Scheller said being unable to track implants could put patients in jeopardy, if an expired item is implanted. And failure to properly track which items are used could lead to problems if an implant gets recalled or if a patient needs follow-up, Schneller said.
In the earlier review, auditors found that VA employees from the warehouse to operating rooms failed to keep critical inventory records for implants or follow procedures and, at times, logistics supervisors told workers to not do their jobs reconciling or completing inventories. The auditors could not estimate the amount of inventory lost because of mismanagement because the records were in such shambles, the audit said.
The team of 17 auditors and support staff from the inspector general’s office scoured four VA hospitals’ shelves in 2019, searching for implants and records. In Atlanta, there were 807 biologic implants, such as heart valves and corneas, listed in the hospital’s records. Auditors could not find 362 — 45% — of them, says the report, which wasn’t released until Feb. 25 of this year. Auditors also found in storage 133 implants for which there were no records. The other hospitals also had poor records and mismanagement, the audit said.
Documents from this year and information from two Atlanta VA employees show the problems are continuing.
The Atlanta VA Health Care System in Decatur did not answer The Atlanta Journal-Constitution’s questions about the inventory issues.
Instead, the VA emailed a statement that says it takes seriously its mission to provide quality care to veterans and that it is complying with 11 recommendations from the Office of Inspector General. Among them, that the VA should clarify responsibilities and procedures, perform inventory reviews, and log transplants in a national database, as is required.
The hospital established workgroups to review how it orders and keeps track of implants and, in October installed commercial software to track them, the VA statement said.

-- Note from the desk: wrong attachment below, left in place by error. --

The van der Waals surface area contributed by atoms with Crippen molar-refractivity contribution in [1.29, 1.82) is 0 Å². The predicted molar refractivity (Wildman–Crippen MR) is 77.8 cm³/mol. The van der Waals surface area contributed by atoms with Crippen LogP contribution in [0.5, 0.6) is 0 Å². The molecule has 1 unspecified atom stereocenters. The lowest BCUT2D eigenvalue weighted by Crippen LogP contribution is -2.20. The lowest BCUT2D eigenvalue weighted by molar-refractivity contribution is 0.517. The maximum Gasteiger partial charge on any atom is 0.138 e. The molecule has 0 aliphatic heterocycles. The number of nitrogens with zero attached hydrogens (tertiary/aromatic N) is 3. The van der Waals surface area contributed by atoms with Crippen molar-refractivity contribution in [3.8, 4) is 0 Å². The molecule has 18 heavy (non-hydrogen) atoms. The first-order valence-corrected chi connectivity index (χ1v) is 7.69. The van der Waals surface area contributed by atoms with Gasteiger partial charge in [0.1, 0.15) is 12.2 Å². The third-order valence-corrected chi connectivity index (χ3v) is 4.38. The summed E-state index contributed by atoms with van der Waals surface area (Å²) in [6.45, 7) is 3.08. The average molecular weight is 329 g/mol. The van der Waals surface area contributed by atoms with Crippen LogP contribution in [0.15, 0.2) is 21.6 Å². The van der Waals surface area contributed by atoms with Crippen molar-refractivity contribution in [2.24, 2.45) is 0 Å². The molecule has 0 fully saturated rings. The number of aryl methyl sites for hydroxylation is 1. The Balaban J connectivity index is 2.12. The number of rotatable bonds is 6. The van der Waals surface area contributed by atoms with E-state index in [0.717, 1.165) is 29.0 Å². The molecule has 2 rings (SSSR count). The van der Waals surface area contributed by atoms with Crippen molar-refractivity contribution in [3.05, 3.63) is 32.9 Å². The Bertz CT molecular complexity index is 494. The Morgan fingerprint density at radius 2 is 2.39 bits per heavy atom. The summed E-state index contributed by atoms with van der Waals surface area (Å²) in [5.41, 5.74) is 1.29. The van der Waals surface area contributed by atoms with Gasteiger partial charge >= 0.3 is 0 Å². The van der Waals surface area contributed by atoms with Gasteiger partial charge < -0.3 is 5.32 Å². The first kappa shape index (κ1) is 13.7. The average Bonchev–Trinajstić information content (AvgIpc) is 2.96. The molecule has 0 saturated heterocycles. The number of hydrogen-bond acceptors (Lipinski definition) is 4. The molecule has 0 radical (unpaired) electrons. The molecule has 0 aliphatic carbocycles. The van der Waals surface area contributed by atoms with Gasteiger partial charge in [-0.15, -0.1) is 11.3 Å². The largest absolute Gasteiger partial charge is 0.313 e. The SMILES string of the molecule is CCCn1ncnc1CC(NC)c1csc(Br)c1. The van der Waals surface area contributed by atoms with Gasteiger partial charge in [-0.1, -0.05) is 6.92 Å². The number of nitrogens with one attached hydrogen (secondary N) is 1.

“The increased oversight provided by this approach will mitigate the process issues and ensure that patients are tracked through the continuum of care,” the statement said.
But staff members still lose track of items, then, when they can’t find them, are forced to reorder, said an employee who has first-hand knowledge of the situation but asked not to be named because of fear of retaliation.
“They waste money,” the employee said.
The employee believes auditors uncovered only part of the problem. Protocols requiring workers to fill out paperwork on expired materials are not followed, so there is no record of their loss or disposal. Expired items — such as heart stents, which can cost $17,000 each — get thrown in trash bins
“Housekeeping doesn’t know. All they know is they are just taking out the trash,” the employee said.
Auditors found other supply management problems, such as doctors ordering five $3,340 implantable hearing aids for one patient, but using only one and not returning the others, and an oral surgeon using only 8 of 20 dental implants ordered for another patient.
Auditors estimated the total value of the expired or unaccounted for biological devices at the Atlanta hospital and two other facilities at $1.1 million. That number is likely understated because the records were so poorly kept, the audit said.
“It’s unfathomable what the number really is,” said a second VA employee in Atlanta who is familiar with the audit and ongoing problems.
The audit found that Atlanta VA logistics staff did not perform inventory reviews and instructed staff to not perform reconciliations of inventory. Atlanta’s deputy chief of logistics told auditors he was not surprised by the findings, and the chief of logistics told auditors that staff were following a draft operating policy, but no staff had seen or heard of the policy.
Two medical logistics experts with years of experience in working in hospitals told The Atlanta Journal-Constitution that medical centers are big, complex operations, but modern technology makes it easier to avoid lost inventory.
“We all know that these things happen when there are ways to mitigate or completely avoid the waste of potentially usable and critical to human survival supplies in our health care system,” Joel Sutherland, the managing director at the Practice Supply Chain Management Institute at the University of San Diego, wrote in an email.
Part of the problem is that health care providers tend to overstock to ensure inventory is available, he said. But there are highly automated inventory management systems that track and manage inventory efficiently — as long as those managing it do their jobs by properly entering inventory in the system, he wrote.
Schneller said that allowing medical materials to expire wastes money and time that could be used treating veterans.
“And that shouldn’t be happening,” he said.